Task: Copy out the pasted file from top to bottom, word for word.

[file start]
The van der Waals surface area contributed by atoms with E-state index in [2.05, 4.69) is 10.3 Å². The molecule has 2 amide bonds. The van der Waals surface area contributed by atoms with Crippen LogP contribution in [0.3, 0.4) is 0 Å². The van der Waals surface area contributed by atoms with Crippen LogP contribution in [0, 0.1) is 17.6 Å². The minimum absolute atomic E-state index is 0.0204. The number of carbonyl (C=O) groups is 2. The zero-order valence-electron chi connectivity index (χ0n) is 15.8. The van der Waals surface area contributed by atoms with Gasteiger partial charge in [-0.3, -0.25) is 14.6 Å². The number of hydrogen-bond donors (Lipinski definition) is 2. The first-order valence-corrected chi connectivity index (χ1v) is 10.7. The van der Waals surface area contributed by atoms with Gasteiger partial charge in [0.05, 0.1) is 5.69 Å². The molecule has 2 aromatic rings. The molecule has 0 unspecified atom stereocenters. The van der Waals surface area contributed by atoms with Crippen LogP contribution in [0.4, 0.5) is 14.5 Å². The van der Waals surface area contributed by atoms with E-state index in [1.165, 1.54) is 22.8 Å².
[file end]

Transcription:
The van der Waals surface area contributed by atoms with E-state index in [2.05, 4.69) is 10.3 Å². The molecule has 2 amide bonds. The van der Waals surface area contributed by atoms with Crippen LogP contribution in [0.3, 0.4) is 0 Å². The van der Waals surface area contributed by atoms with Crippen LogP contribution in [0, 0.1) is 17.6 Å². The minimum absolute atomic E-state index is 0.0204. The number of carbonyl (C=O) groups is 2. The zero-order valence-electron chi connectivity index (χ0n) is 15.8. The van der Waals surface area contributed by atoms with Gasteiger partial charge in [-0.3, -0.25) is 14.6 Å². The number of hydrogen-bond donors (Lipinski definition) is 2. The first-order valence-corrected chi connectivity index (χ1v) is 10.7. The van der Waals surface area contributed by atoms with Gasteiger partial charge in [0.05, 0.1) is 5.69 Å². The molecule has 2 aromatic rings. The molecule has 0 unspecified atom stereocenters. The van der Waals surface area contributed by atoms with Crippen LogP contribution in [0.4, 0.5) is 14.5 Å². The van der Waals surface area contributed by atoms with E-state index in [1.165, 1.54) is 22.8 Å².